Pete called to give me an address for the GPS and I obediently punched it in. However, because my husband speaks multiconversationally (the ability to carry on five conversations at one time), I was a bit concerned he might have given me someone’s phone number so I very carefully drove west on Market Street looking for the store. I think I was almost there when the blue lights started flashing. I looked into my rearview mirror into the eyes of one of Wilmington’s finest and wondered what on earth he was stopping me for. I had never gotten a ticket in my forty-eight years of driving, a record of which I was extremely proud. Well, except for once when I was taking my little girls to my sister’s house in my bathrobe because I was sick and the speedometer was wrong. But back in those days they had this process in which one could plea to Jesus and the whole deal was wiped from my record. I’m sure that would be politically incorrect these days so I was on my own.
The very polite, shaved-headed policeman—aren’t they all?—said that my vehicle license expired last December and it was now October of the following year. I said, “Oh, my goodness. I didn’t know that.” After asking for my driver’s license and registration card, he went back to his car to “call it in.” In the meantime, I called Pete and asked him, “Do you happen to know why we don’t have 2011 vehicle license on the van?” He had no idea and replied, “I’ll be right there.”
I have no clue how he found us on that heavily trafficked street but he did. Pete happily showed the quiet cop a paper that proved we had a license and the unemotional guy said, “That’s the form to send in for your license.” Somehow, because the thing looks exactly like a registration card, either Pete or I had stuck it in the glove compartment. More than likely, ‘twas I. Pete studied the card again and laughed out loud. The polite policeman did not laugh. He had no sense of humor whatsoever. He did, however, add to the conversation. It just so happened that when he “called it in” he discovered that our vehicle inspection was way past due and, guess what? So were my driver’s license. They were to be renewed by September 15 and it was now October 15.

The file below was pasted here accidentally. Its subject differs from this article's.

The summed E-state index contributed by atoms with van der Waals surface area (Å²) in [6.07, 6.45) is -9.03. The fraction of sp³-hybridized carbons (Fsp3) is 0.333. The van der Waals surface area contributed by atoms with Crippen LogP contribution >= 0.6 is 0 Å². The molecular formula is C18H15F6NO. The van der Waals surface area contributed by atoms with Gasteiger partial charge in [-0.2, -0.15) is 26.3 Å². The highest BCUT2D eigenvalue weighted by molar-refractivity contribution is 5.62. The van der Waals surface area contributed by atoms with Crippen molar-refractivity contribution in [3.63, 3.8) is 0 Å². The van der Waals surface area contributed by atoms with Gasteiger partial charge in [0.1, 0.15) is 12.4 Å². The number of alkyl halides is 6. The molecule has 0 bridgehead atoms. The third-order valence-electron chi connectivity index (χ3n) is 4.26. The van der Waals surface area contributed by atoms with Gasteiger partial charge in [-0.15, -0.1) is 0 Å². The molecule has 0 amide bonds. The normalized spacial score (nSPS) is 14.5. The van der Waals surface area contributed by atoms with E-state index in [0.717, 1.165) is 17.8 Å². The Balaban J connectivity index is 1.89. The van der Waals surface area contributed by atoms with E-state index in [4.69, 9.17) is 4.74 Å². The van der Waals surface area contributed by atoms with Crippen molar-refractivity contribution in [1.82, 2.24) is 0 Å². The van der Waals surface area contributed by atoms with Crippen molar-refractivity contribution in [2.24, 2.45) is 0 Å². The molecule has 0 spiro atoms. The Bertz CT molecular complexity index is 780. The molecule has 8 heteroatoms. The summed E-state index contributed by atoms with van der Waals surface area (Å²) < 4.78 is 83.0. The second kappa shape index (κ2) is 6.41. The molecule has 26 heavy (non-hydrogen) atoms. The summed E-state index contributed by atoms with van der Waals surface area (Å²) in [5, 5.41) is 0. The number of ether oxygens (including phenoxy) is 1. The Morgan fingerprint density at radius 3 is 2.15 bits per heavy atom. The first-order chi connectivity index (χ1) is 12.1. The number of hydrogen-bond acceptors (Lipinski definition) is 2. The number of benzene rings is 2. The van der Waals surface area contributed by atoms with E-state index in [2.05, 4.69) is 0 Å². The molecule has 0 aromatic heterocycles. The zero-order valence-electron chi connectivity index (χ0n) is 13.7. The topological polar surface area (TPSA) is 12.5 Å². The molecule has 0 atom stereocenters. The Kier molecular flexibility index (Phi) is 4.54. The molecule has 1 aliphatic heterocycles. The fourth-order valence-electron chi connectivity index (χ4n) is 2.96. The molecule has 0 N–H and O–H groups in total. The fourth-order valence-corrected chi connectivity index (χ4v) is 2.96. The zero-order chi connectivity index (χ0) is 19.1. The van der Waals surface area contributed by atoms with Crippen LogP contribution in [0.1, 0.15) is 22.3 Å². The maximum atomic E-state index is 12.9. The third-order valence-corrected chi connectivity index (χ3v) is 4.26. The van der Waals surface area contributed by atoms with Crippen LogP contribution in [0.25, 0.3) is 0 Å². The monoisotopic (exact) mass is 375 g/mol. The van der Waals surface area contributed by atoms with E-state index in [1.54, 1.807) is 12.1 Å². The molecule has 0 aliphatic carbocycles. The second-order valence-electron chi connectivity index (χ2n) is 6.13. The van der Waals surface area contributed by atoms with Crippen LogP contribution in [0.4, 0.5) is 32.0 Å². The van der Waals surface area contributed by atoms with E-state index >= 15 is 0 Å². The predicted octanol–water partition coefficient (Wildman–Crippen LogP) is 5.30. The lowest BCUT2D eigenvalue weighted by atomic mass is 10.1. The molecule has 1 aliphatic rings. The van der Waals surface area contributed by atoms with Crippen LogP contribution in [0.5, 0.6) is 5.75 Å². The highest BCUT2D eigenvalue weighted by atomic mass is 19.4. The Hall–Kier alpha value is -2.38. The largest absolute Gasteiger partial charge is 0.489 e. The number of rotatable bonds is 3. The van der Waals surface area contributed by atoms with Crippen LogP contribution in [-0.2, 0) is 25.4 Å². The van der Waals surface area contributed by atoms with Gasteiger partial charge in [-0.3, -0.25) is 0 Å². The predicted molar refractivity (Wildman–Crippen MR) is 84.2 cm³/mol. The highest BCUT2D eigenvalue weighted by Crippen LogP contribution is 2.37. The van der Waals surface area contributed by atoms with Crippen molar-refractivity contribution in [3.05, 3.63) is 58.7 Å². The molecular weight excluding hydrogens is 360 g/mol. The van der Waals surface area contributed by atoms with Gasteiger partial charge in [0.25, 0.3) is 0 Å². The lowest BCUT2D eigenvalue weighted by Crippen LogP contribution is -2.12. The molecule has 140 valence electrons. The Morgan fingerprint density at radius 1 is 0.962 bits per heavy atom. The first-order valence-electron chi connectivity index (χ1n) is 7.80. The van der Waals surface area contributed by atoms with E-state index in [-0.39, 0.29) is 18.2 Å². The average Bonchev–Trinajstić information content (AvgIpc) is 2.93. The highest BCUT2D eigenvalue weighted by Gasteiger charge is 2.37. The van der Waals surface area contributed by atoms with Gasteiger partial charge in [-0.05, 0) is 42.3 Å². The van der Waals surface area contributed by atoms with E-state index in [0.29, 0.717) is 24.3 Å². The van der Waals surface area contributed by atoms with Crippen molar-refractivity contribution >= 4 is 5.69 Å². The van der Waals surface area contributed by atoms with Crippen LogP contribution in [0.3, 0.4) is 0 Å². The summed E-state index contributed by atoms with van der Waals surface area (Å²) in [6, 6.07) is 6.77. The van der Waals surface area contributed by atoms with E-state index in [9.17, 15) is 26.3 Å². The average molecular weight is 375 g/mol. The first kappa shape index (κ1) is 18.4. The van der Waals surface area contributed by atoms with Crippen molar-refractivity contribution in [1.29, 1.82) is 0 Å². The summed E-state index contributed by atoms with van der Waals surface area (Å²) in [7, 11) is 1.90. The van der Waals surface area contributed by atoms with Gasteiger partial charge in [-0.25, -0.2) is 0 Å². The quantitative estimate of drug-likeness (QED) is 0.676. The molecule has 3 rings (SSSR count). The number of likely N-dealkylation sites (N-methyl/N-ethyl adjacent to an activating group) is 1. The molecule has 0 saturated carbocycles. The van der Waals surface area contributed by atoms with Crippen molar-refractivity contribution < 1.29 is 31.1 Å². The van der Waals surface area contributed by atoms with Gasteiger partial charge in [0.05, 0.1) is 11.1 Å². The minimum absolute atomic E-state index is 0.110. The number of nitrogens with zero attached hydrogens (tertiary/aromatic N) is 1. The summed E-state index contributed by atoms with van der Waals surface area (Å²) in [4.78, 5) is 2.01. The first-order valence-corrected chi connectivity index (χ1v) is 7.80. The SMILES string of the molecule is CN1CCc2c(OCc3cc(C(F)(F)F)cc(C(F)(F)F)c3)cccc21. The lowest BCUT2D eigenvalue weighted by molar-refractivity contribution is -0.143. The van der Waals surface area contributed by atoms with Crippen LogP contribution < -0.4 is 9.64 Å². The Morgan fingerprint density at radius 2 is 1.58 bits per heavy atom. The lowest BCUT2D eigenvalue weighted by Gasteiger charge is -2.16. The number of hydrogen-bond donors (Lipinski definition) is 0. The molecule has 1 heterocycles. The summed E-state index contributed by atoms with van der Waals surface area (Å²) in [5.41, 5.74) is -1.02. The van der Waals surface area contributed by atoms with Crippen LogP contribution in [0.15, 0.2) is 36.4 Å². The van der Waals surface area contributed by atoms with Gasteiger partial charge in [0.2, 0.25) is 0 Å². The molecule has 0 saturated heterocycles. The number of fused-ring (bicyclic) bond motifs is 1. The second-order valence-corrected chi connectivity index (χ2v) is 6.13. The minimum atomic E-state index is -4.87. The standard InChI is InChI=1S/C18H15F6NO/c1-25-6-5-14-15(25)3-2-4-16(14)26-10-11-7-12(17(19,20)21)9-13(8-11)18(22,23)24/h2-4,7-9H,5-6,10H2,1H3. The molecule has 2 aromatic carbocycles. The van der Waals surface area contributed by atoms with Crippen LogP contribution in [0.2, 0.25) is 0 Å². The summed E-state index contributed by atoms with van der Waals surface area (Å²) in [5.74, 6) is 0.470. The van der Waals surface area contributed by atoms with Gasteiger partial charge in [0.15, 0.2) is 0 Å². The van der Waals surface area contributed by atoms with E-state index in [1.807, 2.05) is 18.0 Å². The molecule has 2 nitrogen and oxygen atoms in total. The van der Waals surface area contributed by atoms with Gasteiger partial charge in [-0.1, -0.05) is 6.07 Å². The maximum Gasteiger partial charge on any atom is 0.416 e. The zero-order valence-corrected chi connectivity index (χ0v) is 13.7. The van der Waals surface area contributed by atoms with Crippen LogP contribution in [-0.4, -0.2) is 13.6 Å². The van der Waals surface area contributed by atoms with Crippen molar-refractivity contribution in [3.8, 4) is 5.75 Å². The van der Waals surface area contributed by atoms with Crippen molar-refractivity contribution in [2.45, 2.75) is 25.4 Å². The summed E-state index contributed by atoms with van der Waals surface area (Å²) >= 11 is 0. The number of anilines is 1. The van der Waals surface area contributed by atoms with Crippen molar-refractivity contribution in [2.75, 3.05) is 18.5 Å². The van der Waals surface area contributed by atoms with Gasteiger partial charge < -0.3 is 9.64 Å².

Pete said, “I remember bringing that notice home.”
I said, “I do, too.”
The policeman, who must have had some type of deformity in that he couldn’t smile, handed me a citation and drove away.
I must say here that my husband is a miracle man, a problem solver of the highest order. Within an hour, we had picked up a form at one DMV office, driven to another DMV office where I got my license reinstated, had the van inspected at another place and had driven back to the first DMV office to get the vehicle license and then stopped over at the jewelry store to leave my wedding ring. The only holdup was deciding whether or not to be an organ donor. When the guy asked me, I replied, “Would anyone want my 65-year-old parts?” He had the same deformity as the policeman and with no personality whatsoever, he said, “I can’t advise you on that.” I said, “Okay, make me a donor. They can browse through and see if anything is usable.”
In the parking lot after all was said and done, while Pete stuck the sticker on the license plate, I said, “Bye, shug.” He gave me a quick hug and I could tell his mind was already working on the next problem and I might as well have been Nancy Pelosi.
It was a beautiful day at the beach. The next day, I mean. That particular one was by then pretty much yesterday.
MISSION POSSIBLE December 20, 2010
We arrived in the Christian year of our King, 2240, or the year 6000 on the calendar of the Jews. Earth’s weather was perfect. The time of the year the earthlings call October was bursting with gorgeous colors almost equal to those of our land, but not quite. Regardless, as we hovered over the eastern coast of the United States, our entire entourage couldn’t help but gaze in amazement for quite a while until Captain Ezra reminded us that time was now of the essence. I stared at him like he was crazy until I remembered that for a certain part of our journey we would be limited, in many ways, the same as mankind. Each of us had agreed to the strange time limitation as we stood before the Great King to receive His instructions for the mission as well as His blessing.